My Way Home

02.11.2015
Armenian by Birth
Taline Jivanian
Taline Jivanian
 
| From Damascus, Syria | Moved in 2012

 
Taline first visited Armenia in 2009 as a scout with the Armenian General Benevolent Union (AGBU). During her visit, she was in Dilijan and hardly spent any time in Yerevan. By not focusing on the traditional and tourist-friendly sites of Armenia, Taline began seeing Armenia as more than the romantic homeland that she had heard so much about. Armenia had become a place to live her life.
 
Three years later, Taline moved to Armenia from Damascus where she was born. The interest in moving to Armenia was always in the back of her and her husband’s minds and although she did not move because of the war in Syria they did have the foresight to leave before the situation escalated. Prior to moving, Taline earned two degrees from two different universities in Syria; the first in graphic design from the International University of Science and Technology and the second in English literature from the University of Damascus. It was Taline’s family which acted as the primary influence in her taking interest in Armenian culture, language and history. Armenian schools, clubs and the church however taught her that her culture was something sacred and to be proud of.
 
Taline has lived in Armenia for 3.5 years now, and she works at the TUMO Center for Creative Technologies. Working at TUMO has significantly shaped her viewpoint towards what can be accomplished in Armenia. Working with kids and seeing Armenia’s perspective through their eyes has shown her that the new generation has a “hunger to learn and [a] desire to be successful.” It’s clear to her that the new generation imagines a better Armenia and that they are going to create it.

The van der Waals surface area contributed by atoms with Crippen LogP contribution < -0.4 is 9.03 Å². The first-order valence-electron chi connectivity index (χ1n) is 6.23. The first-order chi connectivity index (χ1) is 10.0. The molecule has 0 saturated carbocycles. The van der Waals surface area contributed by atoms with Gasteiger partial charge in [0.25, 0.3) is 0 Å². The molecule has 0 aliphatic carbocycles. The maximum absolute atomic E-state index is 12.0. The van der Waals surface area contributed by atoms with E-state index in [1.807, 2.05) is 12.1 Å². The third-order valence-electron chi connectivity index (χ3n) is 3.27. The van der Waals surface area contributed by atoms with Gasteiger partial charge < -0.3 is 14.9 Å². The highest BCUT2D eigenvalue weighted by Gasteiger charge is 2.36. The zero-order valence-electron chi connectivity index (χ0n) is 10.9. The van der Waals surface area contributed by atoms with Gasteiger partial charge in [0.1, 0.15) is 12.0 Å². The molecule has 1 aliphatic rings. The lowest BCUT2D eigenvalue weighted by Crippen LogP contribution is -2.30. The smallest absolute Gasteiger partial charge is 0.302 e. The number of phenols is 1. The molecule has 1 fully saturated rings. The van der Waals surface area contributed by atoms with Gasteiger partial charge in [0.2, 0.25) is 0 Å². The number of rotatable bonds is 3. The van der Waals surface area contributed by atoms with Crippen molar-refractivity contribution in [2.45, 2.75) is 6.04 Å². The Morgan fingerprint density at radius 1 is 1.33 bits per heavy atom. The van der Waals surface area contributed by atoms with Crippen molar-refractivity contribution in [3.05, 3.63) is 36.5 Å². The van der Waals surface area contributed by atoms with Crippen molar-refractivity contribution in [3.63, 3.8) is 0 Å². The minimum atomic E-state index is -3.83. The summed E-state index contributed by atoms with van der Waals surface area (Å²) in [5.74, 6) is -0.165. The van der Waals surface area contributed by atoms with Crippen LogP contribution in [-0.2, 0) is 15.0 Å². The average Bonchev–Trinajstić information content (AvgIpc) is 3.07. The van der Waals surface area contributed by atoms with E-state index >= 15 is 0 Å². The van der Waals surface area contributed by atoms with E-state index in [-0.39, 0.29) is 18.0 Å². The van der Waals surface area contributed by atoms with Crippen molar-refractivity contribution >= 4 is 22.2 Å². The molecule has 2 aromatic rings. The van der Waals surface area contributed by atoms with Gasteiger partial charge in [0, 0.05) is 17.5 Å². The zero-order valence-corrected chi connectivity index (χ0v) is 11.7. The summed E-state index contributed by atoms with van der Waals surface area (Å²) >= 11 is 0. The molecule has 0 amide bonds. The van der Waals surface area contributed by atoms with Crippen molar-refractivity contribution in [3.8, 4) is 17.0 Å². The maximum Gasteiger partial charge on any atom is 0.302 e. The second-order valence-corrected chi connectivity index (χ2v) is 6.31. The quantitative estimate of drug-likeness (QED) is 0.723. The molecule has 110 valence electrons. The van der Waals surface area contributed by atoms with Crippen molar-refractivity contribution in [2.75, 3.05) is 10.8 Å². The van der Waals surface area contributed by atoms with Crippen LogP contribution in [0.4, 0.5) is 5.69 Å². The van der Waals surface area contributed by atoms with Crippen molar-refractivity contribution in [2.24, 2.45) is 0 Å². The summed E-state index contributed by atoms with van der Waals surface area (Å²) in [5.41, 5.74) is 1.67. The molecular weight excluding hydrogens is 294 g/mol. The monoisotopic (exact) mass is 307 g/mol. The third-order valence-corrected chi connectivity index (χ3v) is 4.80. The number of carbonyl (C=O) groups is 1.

Taline describes life in Armenia as “exciting and colorful.” As a repatriated Armenian, she always has funny stories to tell about the adaptation process in Armenia which mostly includes the mixture of Western and Eastern Armenian and how misunderstandings between the two different dialects can lead to funny and memorable events.
“I learned from my own experience that if you approach the adaptation process by being open and willing to learn it is one of the most intriguing experiences you can have.”
 
Her advice to newcomers is to let go of their fears of the unknown and enjoy the “adventure of adapting.” She also wants to emphasize that although Armenia is like any other country, full of challenges which can be overcome, it is also full of opportunities ready for those who want to take advantage of them. Taline believes that “with all our diverse and complex identities combined, we can get past the negativity you sometimes hear and continue building a beautiful country because es yergire yergireh.”
 
Interviewed by Nayiry Keshishian
Edited by David Tashjian

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